UNITED NATIONS (Reuters) - Jordan said on Tuesday it plans to begin talks with United Nations Security Council members on Palestinian and European proposals for a draft resolution to end the Middle East conflict it hopes could be put to a vote this month.
Jordan circulated a Palestinian-drafted resolution to the 15-member council last month calling for Israeli occupation of Palestinian territory to end by November 2016. Some Western council diplomats described the text as “unbalanced.”
France, Britain and Germany are also drafting a resolution, which French Foreign Minister Laurent Fabius said would propose concluding peace talks in two years. Other parameters for ending the conflict would also be set, diplomats said.
“We will be sitting together and seeing ... the possibilities of working with everybody to get as close as possible to a unified text that will be for the interests of everybody,” said Jordan’s U.N. Ambassador Dina Kawar.
“We’re going to try to make it before Christmas. If not, it will be in January,” Kawar told reporters. “We really want to get everybody on board and that’s our intention.”
The Palestinian draft is unlikely to gain the support of veto-wielding council member the United States, a key ally of Israel. It is not clear whether Washington will be prepared to engage in formal negotiations on the Palestinian or European texts or if the United States will produce its own proposal.
French Foreign ministry spokesman Romain Nadal said on Tuesday there was “no rush” to adopt a resolution.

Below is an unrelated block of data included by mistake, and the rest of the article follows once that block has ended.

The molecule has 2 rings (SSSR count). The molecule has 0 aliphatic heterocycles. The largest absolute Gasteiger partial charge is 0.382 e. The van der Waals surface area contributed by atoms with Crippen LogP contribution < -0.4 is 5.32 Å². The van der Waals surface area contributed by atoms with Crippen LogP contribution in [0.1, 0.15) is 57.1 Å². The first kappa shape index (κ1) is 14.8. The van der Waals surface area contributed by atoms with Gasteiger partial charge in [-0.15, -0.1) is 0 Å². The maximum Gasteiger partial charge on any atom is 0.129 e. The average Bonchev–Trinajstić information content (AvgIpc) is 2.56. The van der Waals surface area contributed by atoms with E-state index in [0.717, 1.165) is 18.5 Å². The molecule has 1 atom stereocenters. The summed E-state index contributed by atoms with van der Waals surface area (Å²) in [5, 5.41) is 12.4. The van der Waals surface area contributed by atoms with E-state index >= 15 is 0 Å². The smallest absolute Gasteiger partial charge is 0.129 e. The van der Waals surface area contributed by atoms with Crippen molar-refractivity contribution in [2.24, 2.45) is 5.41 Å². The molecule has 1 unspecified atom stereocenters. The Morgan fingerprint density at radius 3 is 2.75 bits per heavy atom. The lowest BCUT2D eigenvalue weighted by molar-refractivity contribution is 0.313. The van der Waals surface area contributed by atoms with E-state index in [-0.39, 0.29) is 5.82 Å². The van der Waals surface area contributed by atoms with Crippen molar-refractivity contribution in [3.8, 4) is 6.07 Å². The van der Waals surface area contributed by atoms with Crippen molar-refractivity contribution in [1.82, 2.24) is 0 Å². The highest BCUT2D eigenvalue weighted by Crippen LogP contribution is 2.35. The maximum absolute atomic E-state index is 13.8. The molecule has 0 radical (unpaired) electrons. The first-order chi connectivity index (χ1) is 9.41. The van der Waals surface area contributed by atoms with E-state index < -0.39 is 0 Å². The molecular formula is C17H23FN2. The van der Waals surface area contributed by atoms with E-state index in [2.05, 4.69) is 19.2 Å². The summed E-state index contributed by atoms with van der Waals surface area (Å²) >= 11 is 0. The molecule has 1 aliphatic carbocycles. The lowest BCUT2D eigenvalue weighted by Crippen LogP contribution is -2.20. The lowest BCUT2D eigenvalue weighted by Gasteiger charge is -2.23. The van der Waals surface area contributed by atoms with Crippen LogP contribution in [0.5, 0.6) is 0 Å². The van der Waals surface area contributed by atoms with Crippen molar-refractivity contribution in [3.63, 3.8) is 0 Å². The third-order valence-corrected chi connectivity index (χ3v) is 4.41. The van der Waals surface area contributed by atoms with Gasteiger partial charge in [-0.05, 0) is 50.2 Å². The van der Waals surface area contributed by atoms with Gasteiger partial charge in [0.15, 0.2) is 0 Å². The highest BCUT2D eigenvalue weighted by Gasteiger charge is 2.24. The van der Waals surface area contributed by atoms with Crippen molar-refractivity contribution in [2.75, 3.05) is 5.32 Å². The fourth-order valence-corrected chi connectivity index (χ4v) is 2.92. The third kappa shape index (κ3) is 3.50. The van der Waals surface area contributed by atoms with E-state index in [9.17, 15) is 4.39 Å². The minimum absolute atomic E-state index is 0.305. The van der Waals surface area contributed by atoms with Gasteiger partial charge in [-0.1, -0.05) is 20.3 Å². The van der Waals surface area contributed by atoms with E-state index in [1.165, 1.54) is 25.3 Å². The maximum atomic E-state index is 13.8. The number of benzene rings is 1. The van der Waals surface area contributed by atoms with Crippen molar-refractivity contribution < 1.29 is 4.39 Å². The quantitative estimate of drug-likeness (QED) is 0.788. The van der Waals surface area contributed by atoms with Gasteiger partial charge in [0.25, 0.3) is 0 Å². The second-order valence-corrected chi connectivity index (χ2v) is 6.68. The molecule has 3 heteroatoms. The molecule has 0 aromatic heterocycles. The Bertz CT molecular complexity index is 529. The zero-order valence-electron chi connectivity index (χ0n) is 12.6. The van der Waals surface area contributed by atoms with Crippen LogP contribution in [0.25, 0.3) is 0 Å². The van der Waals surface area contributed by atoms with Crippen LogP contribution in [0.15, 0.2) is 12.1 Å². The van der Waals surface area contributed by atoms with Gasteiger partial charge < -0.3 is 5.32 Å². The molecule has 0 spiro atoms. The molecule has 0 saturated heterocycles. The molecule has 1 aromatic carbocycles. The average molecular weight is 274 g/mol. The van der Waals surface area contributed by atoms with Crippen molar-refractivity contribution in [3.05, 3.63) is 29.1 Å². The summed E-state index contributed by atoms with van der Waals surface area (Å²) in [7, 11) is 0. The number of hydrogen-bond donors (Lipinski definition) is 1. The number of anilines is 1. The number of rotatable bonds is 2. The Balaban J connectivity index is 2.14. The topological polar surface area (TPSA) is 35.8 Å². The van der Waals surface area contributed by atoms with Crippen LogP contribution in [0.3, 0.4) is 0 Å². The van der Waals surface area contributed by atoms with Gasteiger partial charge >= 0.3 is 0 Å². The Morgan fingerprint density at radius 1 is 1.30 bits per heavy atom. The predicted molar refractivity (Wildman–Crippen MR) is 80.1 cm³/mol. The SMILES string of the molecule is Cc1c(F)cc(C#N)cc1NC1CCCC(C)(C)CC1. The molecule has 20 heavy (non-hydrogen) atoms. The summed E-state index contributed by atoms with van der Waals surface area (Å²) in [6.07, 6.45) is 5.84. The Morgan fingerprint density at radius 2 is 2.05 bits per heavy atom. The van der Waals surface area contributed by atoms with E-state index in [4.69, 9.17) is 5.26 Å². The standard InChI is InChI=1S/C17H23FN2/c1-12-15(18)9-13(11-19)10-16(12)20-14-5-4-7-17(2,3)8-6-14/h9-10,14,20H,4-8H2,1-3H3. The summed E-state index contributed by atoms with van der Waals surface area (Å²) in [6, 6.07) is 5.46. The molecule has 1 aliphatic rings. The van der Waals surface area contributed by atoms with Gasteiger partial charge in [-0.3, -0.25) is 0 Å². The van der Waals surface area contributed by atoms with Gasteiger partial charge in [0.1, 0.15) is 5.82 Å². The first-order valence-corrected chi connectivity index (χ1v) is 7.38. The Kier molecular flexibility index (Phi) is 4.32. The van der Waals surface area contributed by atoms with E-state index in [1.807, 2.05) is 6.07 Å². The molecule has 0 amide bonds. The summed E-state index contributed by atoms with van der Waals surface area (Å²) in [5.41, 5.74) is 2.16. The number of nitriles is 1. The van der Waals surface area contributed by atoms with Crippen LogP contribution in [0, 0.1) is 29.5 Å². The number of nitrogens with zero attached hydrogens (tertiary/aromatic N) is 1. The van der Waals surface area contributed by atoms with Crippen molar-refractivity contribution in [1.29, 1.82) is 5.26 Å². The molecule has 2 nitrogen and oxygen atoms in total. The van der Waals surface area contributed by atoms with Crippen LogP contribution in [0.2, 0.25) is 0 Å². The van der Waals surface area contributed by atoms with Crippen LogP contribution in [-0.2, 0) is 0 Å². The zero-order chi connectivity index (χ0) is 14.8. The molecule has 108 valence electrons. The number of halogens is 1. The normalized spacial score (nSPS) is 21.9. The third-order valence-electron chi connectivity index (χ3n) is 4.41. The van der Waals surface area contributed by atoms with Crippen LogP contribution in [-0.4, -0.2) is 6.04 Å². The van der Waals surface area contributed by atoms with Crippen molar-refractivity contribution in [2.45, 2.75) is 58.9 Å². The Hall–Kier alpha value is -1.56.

“There is diplomatic work that is ongoing and intense talks in New York. We must relaunch the peace process, and the objective is to find the best way to do that,” Nadal said.
French lawmakers on Tuesday urged their government to recognize Palestine, a move that will not immediately affect France’s diplomatic stance but demonstrates growing European impatience with a stalled process.
It comes after Sweden became the biggest Western European country to recognize Palestine, and parliaments in Spain, Britain and Ireland voted to back non-binding resolutions favoring recognition.
Palestinians seek statehood in the Israeli-occupied West Bank and blockaded Gaza Strip, with East Jerusalem as their capital - lands captured by Israel in a 1967 war.
Israel accepts the “two-state solution” of an independent and democratic Palestinian state alongside Israel, but has not accepted the 1967 borders as the basis for final negotiations, citing security and other concerns.
Additional reporting by John Irish in Paris; editing by Gunna Dickson